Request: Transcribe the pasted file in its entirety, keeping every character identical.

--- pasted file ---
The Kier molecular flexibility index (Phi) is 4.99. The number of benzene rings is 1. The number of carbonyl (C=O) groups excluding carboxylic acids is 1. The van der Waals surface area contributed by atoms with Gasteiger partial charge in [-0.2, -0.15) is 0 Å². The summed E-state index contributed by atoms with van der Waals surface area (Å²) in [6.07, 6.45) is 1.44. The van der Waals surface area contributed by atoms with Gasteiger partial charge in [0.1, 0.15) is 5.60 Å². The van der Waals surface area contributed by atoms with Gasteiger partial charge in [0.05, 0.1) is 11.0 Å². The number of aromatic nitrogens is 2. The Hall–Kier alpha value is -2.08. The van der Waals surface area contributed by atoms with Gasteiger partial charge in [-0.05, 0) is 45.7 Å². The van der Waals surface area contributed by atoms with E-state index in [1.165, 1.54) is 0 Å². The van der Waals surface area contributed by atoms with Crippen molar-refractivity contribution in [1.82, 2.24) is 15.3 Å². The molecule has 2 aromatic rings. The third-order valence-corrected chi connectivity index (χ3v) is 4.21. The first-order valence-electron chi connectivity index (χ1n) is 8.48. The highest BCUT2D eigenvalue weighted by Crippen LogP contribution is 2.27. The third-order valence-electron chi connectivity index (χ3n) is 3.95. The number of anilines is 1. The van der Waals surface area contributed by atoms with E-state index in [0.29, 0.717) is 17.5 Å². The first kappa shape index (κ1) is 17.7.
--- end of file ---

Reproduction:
The Kier molecular flexibility index (Phi) is 4.99. The number of benzene rings is 1. The number of carbonyl (C=O) groups excluding carboxylic acids is 1. The van der Waals surface area contributed by atoms with Gasteiger partial charge in [-0.2, -0.15) is 0 Å². The summed E-state index contributed by atoms with van der Waals surface area (Å²) in [6.07, 6.45) is 1.44. The van der Waals surface area contributed by atoms with Gasteiger partial charge in [0.1, 0.15) is 5.60 Å². The van der Waals surface area contributed by atoms with Gasteiger partial charge in [0.05, 0.1) is 11.0 Å². The number of aromatic nitrogens is 2. The Hall–Kier alpha value is -2.08. The van der Waals surface area contributed by atoms with Gasteiger partial charge in [-0.05, 0) is 45.7 Å². The van der Waals surface area contributed by atoms with E-state index in [1.165, 1.54) is 0 Å². The van der Waals surface area contributed by atoms with Crippen molar-refractivity contribution in [1.82, 2.24) is 15.3 Å². The molecule has 2 aromatic rings. The third-order valence-corrected chi connectivity index (χ3v) is 4.21. The first-order valence-electron chi connectivity index (χ1n) is 8.48. The highest BCUT2D eigenvalue weighted by Crippen LogP contribution is 2.27. The third-order valence-electron chi connectivity index (χ3n) is 3.95. The number of anilines is 1. The van der Waals surface area contributed by atoms with E-state index in [0.29, 0.717) is 17.5 Å². The first kappa shape index (κ1) is 17.7.